power efficiencies in computing

It used to be just the data center folks that really dug into power consumption and trying to optimize power efficiencies. But the newer machines are eating enough power that even smaller development labs should start taking a serious look when they go to buy hardware – and many are.

I’ve been working around those issues myself for the past several weeks, so I was really pleased to read that SPEC is coming out with a standard benchmark for measuring compute performance to power consumption. SPEC has a formal press release on it as well as details available to the methodology. I’d been doing a crude variation on the theme: Watts/GHz, but I’m well aware that in using that as a measure I’m making a number of hasty generalizations.

One of the most frustrating components of doing this research is actually finding out how much power something is consuming. I’m looking forward to comparing desktops and laptops to the server estimations I did a little earlier. My hasty estimations were mostly done around HP server hardware, using their specs and a downloadable power consumption estimation tool.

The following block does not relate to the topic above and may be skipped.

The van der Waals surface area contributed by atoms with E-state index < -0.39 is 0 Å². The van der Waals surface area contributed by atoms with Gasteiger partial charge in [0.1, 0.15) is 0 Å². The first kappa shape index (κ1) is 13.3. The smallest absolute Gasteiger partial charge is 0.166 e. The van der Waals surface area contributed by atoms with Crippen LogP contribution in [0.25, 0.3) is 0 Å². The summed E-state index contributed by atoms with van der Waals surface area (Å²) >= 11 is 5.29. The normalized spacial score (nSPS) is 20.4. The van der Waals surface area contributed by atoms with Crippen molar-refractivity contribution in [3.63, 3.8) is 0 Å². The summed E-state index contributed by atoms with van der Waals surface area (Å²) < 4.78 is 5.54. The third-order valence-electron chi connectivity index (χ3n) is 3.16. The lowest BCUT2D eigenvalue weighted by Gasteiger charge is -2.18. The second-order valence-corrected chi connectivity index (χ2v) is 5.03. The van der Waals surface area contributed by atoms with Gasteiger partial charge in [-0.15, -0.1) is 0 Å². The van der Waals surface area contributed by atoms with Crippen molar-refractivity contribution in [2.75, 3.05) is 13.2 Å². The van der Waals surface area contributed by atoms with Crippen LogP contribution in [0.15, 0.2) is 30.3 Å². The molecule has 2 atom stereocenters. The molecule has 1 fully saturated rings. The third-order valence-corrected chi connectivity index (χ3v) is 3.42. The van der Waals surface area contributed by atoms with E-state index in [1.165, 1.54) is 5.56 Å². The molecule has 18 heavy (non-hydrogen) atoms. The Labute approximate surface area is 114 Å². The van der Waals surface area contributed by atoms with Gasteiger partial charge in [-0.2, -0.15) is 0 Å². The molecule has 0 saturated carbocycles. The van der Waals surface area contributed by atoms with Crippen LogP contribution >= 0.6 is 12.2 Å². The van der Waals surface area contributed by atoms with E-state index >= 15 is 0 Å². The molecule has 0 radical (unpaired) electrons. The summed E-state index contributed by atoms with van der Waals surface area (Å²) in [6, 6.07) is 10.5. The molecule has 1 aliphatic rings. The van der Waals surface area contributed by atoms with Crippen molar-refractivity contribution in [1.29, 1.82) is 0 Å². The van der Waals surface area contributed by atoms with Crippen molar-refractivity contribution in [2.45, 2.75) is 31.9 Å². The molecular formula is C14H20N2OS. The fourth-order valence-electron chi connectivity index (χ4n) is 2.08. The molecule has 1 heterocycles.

What I found was the DL385 series was running around 42 Watts/GHz. The DL585 being slightly more efficient at 41 to 39 Watts/GHz (depending on how you load out the memory). Looking at blades with their shared infrastructure, and you get some even better numbers: the BL465 (equivilant to a DL385 kind of server) ran at 29 Watts/GHz – the best efficiency estimate I got out of the lot, and the BL685c running around 36 Watts/GHz.

I’ve borrowed a power meter – so now it’s on to measuring some actual consumption numbers…